win/win and loss/loss
Mon Oct 19 01:16:48 CDT 1998
I agree with most of what Joe said, but I have a couple of minor comments.
Read on if you care, or feel free to delete...
From: Joe Zompetti <Zompetti at AOL.COM>
To: EDEBATE at LIST.UVM.EDU <EDEBATE at LIST.UVM.EDU>
Date: Monday, October 19, 1998 12:42 AM
Subject: win/win and loss/loss
>this thread is particularly interesting to me since a couple of years ago a
>situation occurred where i was encouraged to give a double loss. The
>tournament before that, there was a double-win that occurred, which sort of
>set a precedent, i suppose, for this phenomena to exist. Having thought
>both of those instances at the time and quite extensively since, here are
>1. Some tournaments (i.e., the Dixie) have initiatied no double wins or
>double loss rules. If you think win/win or loss/loss are options, think
>at some tournaments.
I don't think that our tournament invite says this, although I can't confirm
this hour. It probably also does not say that:
1. The rounds will be indoors
2. The breaking teams will be those with the most, not the least wins
3. The assignment order for rounds with judge preference (which rounds
are more 'likely' to get A/A judges.
4. Who gets the bye
5. You must appear to debate in the assignment room, instead of
an alternative location.
These are omitted due to community norm. I think 1 win / 1 loss is also
a community norm, and thus does not (but can) be written on invitations.
I might suggest getting a tournament director to decide this question
before making it a central feature of my strategy.
>2. Despite the (seeming) compelling nature of this option for both
>and critics, instigating a win/win or a loss/loss wreaks havoc on a tab
>On the criminal procedure topic at the Louisville tournament, I was
>encouraged, in round 8, to give a loss/loss. I thought long and hard about
>this option, and personally wanted to embrace that option. However, I also
>knew that Ede Warner and his crew had already been working very hard to
>provide a smooth, efficient tournament, and the prospect of a loss/loss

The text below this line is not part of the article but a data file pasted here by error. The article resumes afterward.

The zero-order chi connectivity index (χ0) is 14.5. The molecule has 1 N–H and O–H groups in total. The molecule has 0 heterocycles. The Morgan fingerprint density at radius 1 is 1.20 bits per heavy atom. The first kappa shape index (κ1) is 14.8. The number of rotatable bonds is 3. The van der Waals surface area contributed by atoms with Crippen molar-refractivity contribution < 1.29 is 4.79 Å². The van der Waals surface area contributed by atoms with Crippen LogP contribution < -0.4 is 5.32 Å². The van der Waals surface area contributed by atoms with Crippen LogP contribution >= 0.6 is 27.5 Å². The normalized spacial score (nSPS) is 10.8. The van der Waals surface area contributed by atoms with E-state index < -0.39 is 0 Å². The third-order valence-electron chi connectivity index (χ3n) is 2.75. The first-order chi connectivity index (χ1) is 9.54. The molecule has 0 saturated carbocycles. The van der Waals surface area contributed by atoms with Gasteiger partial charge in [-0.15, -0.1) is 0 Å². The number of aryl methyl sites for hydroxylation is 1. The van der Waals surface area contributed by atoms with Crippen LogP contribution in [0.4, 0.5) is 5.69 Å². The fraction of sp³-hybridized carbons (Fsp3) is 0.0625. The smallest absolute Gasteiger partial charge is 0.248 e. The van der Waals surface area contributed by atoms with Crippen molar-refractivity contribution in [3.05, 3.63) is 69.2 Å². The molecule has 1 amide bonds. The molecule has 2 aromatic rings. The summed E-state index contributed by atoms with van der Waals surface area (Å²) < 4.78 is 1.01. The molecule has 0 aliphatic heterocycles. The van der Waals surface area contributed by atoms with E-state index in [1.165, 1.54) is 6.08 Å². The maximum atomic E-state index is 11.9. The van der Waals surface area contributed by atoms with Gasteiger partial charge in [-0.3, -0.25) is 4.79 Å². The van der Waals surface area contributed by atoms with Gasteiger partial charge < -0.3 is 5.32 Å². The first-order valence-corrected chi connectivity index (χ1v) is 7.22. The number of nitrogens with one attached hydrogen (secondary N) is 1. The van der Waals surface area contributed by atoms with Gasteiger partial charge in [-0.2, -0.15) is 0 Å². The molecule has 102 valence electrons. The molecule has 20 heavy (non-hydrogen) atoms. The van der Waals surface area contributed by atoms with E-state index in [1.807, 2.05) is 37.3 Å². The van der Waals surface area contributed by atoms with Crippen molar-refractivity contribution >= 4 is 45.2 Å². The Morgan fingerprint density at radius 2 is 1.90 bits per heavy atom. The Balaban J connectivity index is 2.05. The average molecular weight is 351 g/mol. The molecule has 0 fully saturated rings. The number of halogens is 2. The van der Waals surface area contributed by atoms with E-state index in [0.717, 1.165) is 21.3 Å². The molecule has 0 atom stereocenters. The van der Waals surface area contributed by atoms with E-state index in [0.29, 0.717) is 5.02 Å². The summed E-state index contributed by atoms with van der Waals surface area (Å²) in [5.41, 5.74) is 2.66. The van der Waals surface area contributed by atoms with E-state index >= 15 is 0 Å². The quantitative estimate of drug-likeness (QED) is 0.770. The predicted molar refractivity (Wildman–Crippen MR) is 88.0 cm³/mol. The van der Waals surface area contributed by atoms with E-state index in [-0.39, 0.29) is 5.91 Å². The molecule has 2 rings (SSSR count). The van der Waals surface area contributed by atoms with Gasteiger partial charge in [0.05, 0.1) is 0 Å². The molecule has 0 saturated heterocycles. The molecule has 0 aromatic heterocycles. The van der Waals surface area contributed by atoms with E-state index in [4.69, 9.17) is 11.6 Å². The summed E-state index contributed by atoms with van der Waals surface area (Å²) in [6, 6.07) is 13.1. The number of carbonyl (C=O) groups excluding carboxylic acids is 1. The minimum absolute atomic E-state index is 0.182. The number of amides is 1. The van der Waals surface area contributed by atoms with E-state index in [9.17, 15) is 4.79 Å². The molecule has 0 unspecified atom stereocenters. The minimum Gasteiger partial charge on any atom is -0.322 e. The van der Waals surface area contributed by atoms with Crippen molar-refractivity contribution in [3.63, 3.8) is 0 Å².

>skewing the entire tournament results and frustrating the tab room beyond
>belief compelled me to think again and decide for a winner.
>Now, does this mean that there should never be localized resistance? No.
>However, for those of you out there thinking that a win/win or a loss/loss
>an embracement of localized resistance, consider the following:
>1. you're probably preaching to the choir. some, if not most, tab room
>operators are inclined toward the critical, praxis orientations, meaning
>ballot/advocacy won't actually make that big of a difference (at least a
>difference that overwhelms the frustrating circumstances that occur in a
>2. you're advocacy probably isn't going to change very many minds about
>kritik, either. Despite the win/win at West Georgia and the potential
>loss/loss at Louisville that year, there were no clear signals sent to the
>community. If anything, there was a backlash that resulted in tournament
>administrators "outlawing" such adjudicative practices.
or, making explicity their understanding that the proper result is 1 win and
loss. I suspect this rule operates at many tournaments that do NOT state it
on the invitation.
That's all - told you it wasn't much.
>3. take a position. this is what critical thinking and critical advocacy
>all about. if you can't defend your position, then maybe you're in the
>activity. no real change (even localized resistance) is going to occur
>you hold your ground and take a position.
>4. this doesn't imply, however, that you should take a position on the
>win/win or loss/loss basis. why? because those options aren't critical
>positions. While we only have a finite amount of time to discuss these
>complicated issues, the judge should still make a decision, and the
>should still be expected/required to defend a central position. If you
>disagree with this argument, then maybe the "wrong forum" advocates have a
>5. the win/win or loss/loss options are not unique, clever, nifty or
>Actually, such options are simple, albeit re-articulated, linguistic
>that serve the so-called "oppressive" structure of academic debate that
>of these kritiks dispute to begin with. In other words, the win/win or
>loss/loss does NOT address localized resistance or critique. Rather, they
>create new ways that the oppressed or minority perspectives get relegated
>structural concerns. The real problems of the real advocates for social
>change or resistance get glossed over in the win/win or loss/loss debates.
>Both the discursive as well as the material conditions of oppression simply
>get re-inscribed in new ways of thinking about competition (but
>it remains "competition"), meaning that the w/w or l/l doesn't actually
>overcome the initial assumptions of either the plan or the negative
>Just some thoughts to chew on...
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